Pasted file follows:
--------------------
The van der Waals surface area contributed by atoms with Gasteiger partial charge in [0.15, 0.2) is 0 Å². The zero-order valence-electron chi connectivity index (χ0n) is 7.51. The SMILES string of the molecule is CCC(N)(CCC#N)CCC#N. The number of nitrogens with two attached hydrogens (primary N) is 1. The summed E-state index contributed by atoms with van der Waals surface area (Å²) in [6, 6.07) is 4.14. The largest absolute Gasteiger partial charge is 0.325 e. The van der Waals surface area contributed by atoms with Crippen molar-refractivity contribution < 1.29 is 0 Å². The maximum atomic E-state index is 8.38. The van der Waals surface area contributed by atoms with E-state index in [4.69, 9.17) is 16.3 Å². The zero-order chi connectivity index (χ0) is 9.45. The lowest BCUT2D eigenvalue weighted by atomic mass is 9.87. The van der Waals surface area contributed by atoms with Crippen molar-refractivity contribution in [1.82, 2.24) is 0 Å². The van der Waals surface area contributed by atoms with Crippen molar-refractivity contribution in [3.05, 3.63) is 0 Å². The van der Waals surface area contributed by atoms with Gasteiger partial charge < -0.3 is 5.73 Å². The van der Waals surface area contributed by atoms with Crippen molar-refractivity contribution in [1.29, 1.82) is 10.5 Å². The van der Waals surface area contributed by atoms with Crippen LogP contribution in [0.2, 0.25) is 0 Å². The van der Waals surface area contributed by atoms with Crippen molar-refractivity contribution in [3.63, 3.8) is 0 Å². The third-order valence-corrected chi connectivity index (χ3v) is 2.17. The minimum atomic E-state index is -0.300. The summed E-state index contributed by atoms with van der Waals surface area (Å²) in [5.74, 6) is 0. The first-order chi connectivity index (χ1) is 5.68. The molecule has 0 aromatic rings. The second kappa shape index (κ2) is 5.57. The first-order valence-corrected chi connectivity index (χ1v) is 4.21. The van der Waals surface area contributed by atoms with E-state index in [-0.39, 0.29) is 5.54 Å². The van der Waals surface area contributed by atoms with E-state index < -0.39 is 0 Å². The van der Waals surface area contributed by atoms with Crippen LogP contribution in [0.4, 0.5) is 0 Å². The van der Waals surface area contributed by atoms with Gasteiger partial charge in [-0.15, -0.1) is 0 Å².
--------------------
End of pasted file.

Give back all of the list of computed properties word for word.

The van der Waals surface area contributed by atoms with Gasteiger partial charge in [0.15, 0.2) is 0 Å². The zero-order valence-electron chi connectivity index (χ0n) is 7.51. The SMILES string of the molecule is CCC(N)(CCC#N)CCC#N. The number of nitrogens with two attached hydrogens (primary N) is 1. The summed E-state index contributed by atoms with van der Waals surface area (Å²) in [6, 6.07) is 4.14. The largest absolute Gasteiger partial charge is 0.325 e. The van der Waals surface area contributed by atoms with Crippen molar-refractivity contribution < 1.29 is 0 Å². The maximum atomic E-state index is 8.38. The van der Waals surface area contributed by atoms with E-state index in [4.69, 9.17) is 16.3 Å². The zero-order chi connectivity index (χ0) is 9.45. The lowest BCUT2D eigenvalue weighted by atomic mass is 9.87. The van der Waals surface area contributed by atoms with Crippen molar-refractivity contribution in [1.82, 2.24) is 0 Å². The van der Waals surface area contributed by atoms with Crippen molar-refractivity contribution in [3.05, 3.63) is 0 Å². The van der Waals surface area contributed by atoms with Gasteiger partial charge < -0.3 is 5.73 Å². The van der Waals surface area contributed by atoms with Crippen molar-refractivity contribution in [1.29, 1.82) is 10.5 Å². The van der Waals surface area contributed by atoms with Crippen LogP contribution in [0.2, 0.25) is 0 Å². The van der Waals surface area contributed by atoms with Crippen molar-refractivity contribution in [3.63, 3.8) is 0 Å². The third-order valence-corrected chi connectivity index (χ3v) is 2.17. The minimum atomic E-state index is -0.300. The summed E-state index contributed by atoms with van der Waals surface area (Å²) in [5.74, 6) is 0. The first-order chi connectivity index (χ1) is 5.68. The molecule has 0 aromatic rings. The second kappa shape index (κ2) is 5.57. The first-order valence-corrected chi connectivity index (χ1v) is 4.21. The van der Waals surface area contributed by atoms with E-state index in [-0.39, 0.29) is 5.54 Å². The van der Waals surface area contributed by atoms with E-state index < -0.39 is 0 Å². The van der Waals surface area contributed by atoms with Crippen LogP contribution in [0.4, 0.5) is 0 Å². The van der Waals surface area contributed by atoms with Gasteiger partial charge in [-0.15, -0.1) is 0 Å².